Barring unforeseen difficulties the BUS-eum will be in [TOWN] from [TIME AM/PM] to [TIME AM/PM] on [DAY OF WEEK], [MONTH/DATE] 2008; it will be at the [NAME OF INSTITUTION], at [STREET ADDRESS]: the local contact person is [NAME], at [PHONE NUMBER] or [EMAIL ADDRESS].

“Behind Barbed Wire” poses five primary questions:

—why did some Midwest POWs survive certain conditions or experiences, while others did not,

—what roles did art, freetime and religion play in helping those men who did survive imprisonment by the Nazi regime,

—why did some Germans or Austrians assist Midwest POWs, while others did not,

—how did the liberated POWs later come to terms with their own experiences, and

—how do countries once in armed conflict reconcile with each other: how do nations and the individuals who constitute a nation get beyond war?

     As the opening panel of the exhibit reminds viewers, “The prisoner of war experience is one few men or women know directly. Being taken prisoner is, in itself, neither dishonorable nor heroic. Capture is largely an accident; often, it comes as a complete surprise and is frequently accompanied by injury. Usually, the confinement is painful; too often, it is fatal. In war, not everyone is lucky: some lose. Those taken captive are part of the unlucky ones.”

      As the exhibit’s first text explains, “There were three main waves of Midwest POWs: those captured in North Africa in 1943, those pilots shot out of the sky during the air war over Europe, and those soldiers captured at the Battle of the Bulge, near the war’s end. Each wave of Midwest POWs in Nazi Germany had its own experiences. All of the men who survived them, however, left a provocative legacy for those alive today—one involving the very nature of war itself: how does armed conflict between groups of people play out, face-to-face, when the guns are lowered; how ‘should’ humans treat each other and, ultimately, live together?”


New books have arrived this week and there will be more next week.  Some on the list are Body Work by Sara Paretsky;  Freedom by Jonathan Franzen;  Last Night at Chateau Marmont by Lauren Weisberger;  Lost Empire by Clive Cussler;  Maybe This Time by Jennifer Cruise;  Nothing Happens Until It Happens To You, a Novel Without Pay, Perks, or Privileges by T. M. Shine;  and 2 biographies on Edward Kennedy and John Ritter.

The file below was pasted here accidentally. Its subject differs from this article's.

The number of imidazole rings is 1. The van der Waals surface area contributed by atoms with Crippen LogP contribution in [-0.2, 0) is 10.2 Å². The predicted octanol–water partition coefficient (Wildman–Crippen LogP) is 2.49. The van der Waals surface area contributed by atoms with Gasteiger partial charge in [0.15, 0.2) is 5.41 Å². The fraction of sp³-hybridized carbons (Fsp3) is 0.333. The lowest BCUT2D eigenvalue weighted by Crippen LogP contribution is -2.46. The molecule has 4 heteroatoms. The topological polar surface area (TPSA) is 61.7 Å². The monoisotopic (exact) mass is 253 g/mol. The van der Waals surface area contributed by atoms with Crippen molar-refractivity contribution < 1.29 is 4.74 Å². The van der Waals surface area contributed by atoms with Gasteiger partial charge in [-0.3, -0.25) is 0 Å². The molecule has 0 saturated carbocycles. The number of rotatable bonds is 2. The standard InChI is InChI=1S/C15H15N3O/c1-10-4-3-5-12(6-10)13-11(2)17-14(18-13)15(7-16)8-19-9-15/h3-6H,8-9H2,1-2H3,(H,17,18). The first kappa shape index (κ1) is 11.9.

The BUS-eum, an extension of the TRACES Museum in Saint Paul, Minnesota, will be at the Kimball Public Library Parking Lot on Thursday, September 23, 2010 from 2:00 – 5:00 p.m.  The bus will contain the exhibit Behind Barbed Wire: Midwest POWs in Nazi Germany.  “As surviving Midwest POWs—let alone those community members with living memories of WWII—become fewer in number literally every day, a BUS-eum visit is a perfect time to record local history.”  from TRACES website.  The exhibit is free to the public.  The Friends of the Library are sponsoring the visit to Kimball.  The BUS-eum is stopping in several other towns, especially visiting the schools, and will be at the Kimball High School in the morning hours.

On Farmers Day, Saturday, September 25, the Friends of the Library will open for their Annual Book Sale with lots of books for adults and children and many VHS movies some of which are still popular.   The Friends are also offering some framed pictures through a silent auction.  They will be on display and open for bids starting next week.   In the Cultural Room, there will be a display of paintings by Rachelle Eversole of Broadwater, NE, a Certified Instructor by Bob Ross Studios.  In addition, there will be a display of some older local pictures and other items that will bring back memories.  Please come see these pictures and help identify the people in them.

On September 23, (Thursday), The BUS-eum will be at the Kimball High School in the morning and at the Kimball Public Library in the afternoon.  The BUS-eum will exhibit Behind Barbed Wire: Midwest POWs in Nazi Germany.  As the time gets closer, I will publish the hours it will be open to the public at the library.

Have you read Guernsey Literary and Sweet Potato Pie Society by Mary Ann Shaffer?  It tells a personalized story about a writer and her new friends on Guernsey Island after WWII.  The author brings out the experiences of the people during the German occupation of the Island through a series of letters.  A unique format for a novel, but it draws you in and clearly depicts the characters in the story.  An excellent book for a book club selection.

New books this week are Spider Bones by Kathy Reichs; and Mockingjay by Suzanne Collins. 

The Library Board meeting will be held on Sept 7 at 5:00 p.m.